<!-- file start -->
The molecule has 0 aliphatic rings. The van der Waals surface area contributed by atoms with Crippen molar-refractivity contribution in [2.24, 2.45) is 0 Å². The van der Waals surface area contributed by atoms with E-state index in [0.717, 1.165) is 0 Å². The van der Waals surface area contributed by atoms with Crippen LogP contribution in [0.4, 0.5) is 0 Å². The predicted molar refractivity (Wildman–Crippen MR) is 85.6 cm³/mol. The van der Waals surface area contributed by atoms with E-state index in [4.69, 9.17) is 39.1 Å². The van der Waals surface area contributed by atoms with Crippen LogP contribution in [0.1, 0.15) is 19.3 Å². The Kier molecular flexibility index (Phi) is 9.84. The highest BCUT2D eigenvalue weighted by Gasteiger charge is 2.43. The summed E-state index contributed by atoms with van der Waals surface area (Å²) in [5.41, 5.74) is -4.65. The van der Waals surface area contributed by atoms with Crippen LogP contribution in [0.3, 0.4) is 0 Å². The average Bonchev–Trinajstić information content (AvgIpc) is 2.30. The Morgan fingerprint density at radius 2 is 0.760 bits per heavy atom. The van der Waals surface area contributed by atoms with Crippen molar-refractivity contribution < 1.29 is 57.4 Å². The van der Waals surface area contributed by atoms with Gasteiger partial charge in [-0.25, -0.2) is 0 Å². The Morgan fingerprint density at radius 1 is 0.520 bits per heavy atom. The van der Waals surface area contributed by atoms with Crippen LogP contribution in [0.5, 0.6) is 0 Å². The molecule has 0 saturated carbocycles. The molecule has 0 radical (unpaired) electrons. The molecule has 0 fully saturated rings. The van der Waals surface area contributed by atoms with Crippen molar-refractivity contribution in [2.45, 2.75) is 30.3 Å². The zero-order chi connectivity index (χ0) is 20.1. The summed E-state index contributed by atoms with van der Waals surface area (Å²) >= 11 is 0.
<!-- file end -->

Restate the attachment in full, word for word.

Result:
The molecule has 0 aliphatic rings. The van der Waals surface area contributed by atoms with Crippen molar-refractivity contribution in [2.24, 2.45) is 0 Å². The van der Waals surface area contributed by atoms with E-state index in [0.717, 1.165) is 0 Å². The van der Waals surface area contributed by atoms with Crippen LogP contribution in [0.4, 0.5) is 0 Å². The predicted molar refractivity (Wildman–Crippen MR) is 85.6 cm³/mol. The van der Waals surface area contributed by atoms with E-state index in [4.69, 9.17) is 39.1 Å². The van der Waals surface area contributed by atoms with Crippen LogP contribution in [0.1, 0.15) is 19.3 Å². The Kier molecular flexibility index (Phi) is 9.84. The highest BCUT2D eigenvalue weighted by Gasteiger charge is 2.43. The summed E-state index contributed by atoms with van der Waals surface area (Å²) in [5.41, 5.74) is -4.65. The van der Waals surface area contributed by atoms with Crippen LogP contribution in [0.3, 0.4) is 0 Å². The average Bonchev–Trinajstić information content (AvgIpc) is 2.30. The Morgan fingerprint density at radius 2 is 0.760 bits per heavy atom. The van der Waals surface area contributed by atoms with Crippen molar-refractivity contribution < 1.29 is 57.4 Å². The van der Waals surface area contributed by atoms with Gasteiger partial charge in [-0.25, -0.2) is 0 Å². The Morgan fingerprint density at radius 1 is 0.520 bits per heavy atom. The van der Waals surface area contributed by atoms with Crippen LogP contribution in [0.5, 0.6) is 0 Å². The molecule has 0 saturated carbocycles. The molecule has 0 radical (unpaired) electrons. The molecule has 0 fully saturated rings. The van der Waals surface area contributed by atoms with Crippen molar-refractivity contribution in [2.45, 2.75) is 30.3 Å². The zero-order chi connectivity index (χ0) is 20.1. The summed E-state index contributed by atoms with van der Waals surface area (Å²) >= 11 is 0.